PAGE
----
m (*Never* read him as "Andrew" anywhere, possibly thanks to Tarkovsky.)
m (Nativity Icon moved to Nativity icon)
Revision as of 12:40, January 3, 2006
The traditional icon style of the Nativity of Our Lord and Savior Jesus Christ is from the 15th century, and attributed to Rublev. It depicts the Creator of the Universe entering history as a newborn babe. The icon of the Nativity also shows us the effect of this event on the natural life of the world.
The background is an inhospitable world, the world since our expulsion from Paradise. In the center of the icon are Mary, as the central figure depicted disproportionately large, resting at a cave, and Jesus as a baby in a manger wrapped in swaddling clothes. Around the icon is much that deals with the Incarnation of Christ, explained below.
The icon has much symbolism. The little helpless figure in swaddling clothes represents the complete submission of Christ in the physical conditions governing the human race.
The earth provides him with a cave. The animals watch him in silent wonder and we humans offer him one of us, the Virgin Mother. His manger is like a casket and his swaddling clothes are very much like the grave clothes: he was born to die!
The sky salutes him with a star, the light of wisdom. This is a sign that Christ came for everyone: "For by it, those who worshipped the stars, were taught by a star to adore Thee, the Sun of Righteousness, and to know Thee, the Orient on high" (from the troparion of Christmas). Some icons have three rays from the star, representing the Holy Trinity.
The Magi and the shepherds bring their gifts, also a sign that Christ came for everyone.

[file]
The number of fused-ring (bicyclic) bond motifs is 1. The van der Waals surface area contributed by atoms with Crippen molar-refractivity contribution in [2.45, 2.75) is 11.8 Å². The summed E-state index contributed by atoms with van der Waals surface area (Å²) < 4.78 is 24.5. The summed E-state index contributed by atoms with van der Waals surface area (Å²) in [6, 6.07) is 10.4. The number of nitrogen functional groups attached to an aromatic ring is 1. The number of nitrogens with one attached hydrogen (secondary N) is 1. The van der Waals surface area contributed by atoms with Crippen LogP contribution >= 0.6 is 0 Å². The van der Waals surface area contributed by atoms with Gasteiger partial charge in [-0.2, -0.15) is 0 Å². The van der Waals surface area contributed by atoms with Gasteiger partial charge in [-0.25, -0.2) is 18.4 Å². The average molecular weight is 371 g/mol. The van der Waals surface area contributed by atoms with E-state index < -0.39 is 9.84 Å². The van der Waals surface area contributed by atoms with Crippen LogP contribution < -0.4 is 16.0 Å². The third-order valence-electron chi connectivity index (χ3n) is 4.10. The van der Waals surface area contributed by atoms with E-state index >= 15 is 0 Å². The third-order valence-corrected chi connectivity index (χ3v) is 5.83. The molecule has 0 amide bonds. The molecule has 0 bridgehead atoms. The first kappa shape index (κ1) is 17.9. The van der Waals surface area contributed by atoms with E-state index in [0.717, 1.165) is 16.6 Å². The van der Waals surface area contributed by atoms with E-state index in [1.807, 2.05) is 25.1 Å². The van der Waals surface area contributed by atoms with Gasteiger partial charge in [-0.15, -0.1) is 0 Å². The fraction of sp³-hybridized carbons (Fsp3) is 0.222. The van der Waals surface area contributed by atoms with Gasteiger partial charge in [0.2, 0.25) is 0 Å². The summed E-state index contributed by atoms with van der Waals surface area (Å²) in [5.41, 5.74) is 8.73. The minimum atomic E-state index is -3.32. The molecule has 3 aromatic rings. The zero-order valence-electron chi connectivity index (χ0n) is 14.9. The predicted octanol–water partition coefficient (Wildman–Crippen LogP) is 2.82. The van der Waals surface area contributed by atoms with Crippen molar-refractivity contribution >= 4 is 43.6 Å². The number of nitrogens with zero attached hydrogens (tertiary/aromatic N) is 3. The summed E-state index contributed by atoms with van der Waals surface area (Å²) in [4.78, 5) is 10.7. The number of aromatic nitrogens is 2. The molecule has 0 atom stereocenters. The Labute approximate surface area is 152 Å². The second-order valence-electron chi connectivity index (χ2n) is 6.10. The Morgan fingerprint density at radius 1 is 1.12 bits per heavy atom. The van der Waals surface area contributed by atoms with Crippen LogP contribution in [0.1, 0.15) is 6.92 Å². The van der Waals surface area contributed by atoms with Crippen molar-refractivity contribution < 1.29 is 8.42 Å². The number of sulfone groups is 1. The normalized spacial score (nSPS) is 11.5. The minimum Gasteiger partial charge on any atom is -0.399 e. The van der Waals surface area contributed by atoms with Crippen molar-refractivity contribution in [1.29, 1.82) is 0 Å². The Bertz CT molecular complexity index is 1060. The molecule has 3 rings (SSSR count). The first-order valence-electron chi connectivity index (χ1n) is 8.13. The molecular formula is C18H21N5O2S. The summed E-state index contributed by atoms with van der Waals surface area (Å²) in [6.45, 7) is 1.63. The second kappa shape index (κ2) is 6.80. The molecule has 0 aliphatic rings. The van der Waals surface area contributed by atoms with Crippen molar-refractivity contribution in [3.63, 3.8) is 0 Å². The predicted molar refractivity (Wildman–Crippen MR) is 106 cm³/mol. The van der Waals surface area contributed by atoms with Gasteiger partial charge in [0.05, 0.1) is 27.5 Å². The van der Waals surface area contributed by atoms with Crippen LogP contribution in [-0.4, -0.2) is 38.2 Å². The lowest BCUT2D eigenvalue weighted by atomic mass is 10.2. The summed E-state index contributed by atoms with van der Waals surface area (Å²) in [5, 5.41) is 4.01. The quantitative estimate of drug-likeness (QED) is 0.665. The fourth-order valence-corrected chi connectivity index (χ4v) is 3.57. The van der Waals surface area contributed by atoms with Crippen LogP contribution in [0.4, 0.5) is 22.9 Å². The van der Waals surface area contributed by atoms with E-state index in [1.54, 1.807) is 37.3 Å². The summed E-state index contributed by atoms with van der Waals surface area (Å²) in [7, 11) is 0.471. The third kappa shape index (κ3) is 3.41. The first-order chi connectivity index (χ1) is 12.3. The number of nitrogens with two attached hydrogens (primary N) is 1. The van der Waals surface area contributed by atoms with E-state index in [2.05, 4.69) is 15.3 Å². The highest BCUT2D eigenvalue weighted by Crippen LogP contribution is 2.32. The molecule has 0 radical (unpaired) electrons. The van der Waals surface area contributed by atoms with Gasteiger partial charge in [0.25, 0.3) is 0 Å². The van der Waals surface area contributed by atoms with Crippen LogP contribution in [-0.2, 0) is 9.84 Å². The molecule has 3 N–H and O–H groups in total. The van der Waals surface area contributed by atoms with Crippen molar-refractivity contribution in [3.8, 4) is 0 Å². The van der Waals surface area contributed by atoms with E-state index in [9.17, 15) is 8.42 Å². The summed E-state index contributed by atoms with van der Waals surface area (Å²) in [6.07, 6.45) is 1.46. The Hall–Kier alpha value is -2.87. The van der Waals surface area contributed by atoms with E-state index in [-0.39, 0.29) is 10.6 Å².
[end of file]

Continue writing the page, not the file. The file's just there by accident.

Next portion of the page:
The women on the bottom right are midwives. This indicates that Jesus was born in the normal way and would have needed washing, as a regular human baby would.
Old Testament prophecy
Below the center are a tree, an ox, and an ass. The tree is the "Jesse Tree" from prophecy, which says that a shoot will sprout from the stump of Jesse (the father of King David) "A shoot shall sprout from the stump (tree) of Jesse and from his roots a bud shall blossom. The spirit of the Lord shall rest upon Him" (Isaiah 11:1-2). The ox and the ass are also from an Old Testament prophecy. Sometimes they are shown near the Christ child, providing warmth from their breath "The ox knows his owner, and the donkey his master’s crib" (Isaiah 1:3).
The Righteous Joseph is depicted away from Jesus and the Theotokos, off to the bottom left. This is because he was not involved in the miracle of the Incarnation of the Son of God, but he was the protector of Mary and Jesus. The old man speaking to him represents the devil bringing new doubts to Joseph. The devil suggests that if the infant were truly divine he would not have been born in the human way. (This argument, assuming different forms, keeps on reappearing through the whole history of the Church. It is the basis of many heresies. In the person of Joseph, the icon discloses not only his personal drama, but the drama of all mankind, the difficulty of accepting that which is beyond reason, the Incarnation of God.)
Mary in the center, from her reclining position, looks at Joseph as if trying to overcome his doubts and temptations. She is not the most important figure in the icon, but the most dominant. Sometime she is depicted kneeling, but still concerned.
The angels are glorifying God, tending to the action, and ministering: announcing the Good News to the shepherds, or singing. To the right, a young shepherd sits, wearing a wreath and playing his flute, showing the joy of the Good News.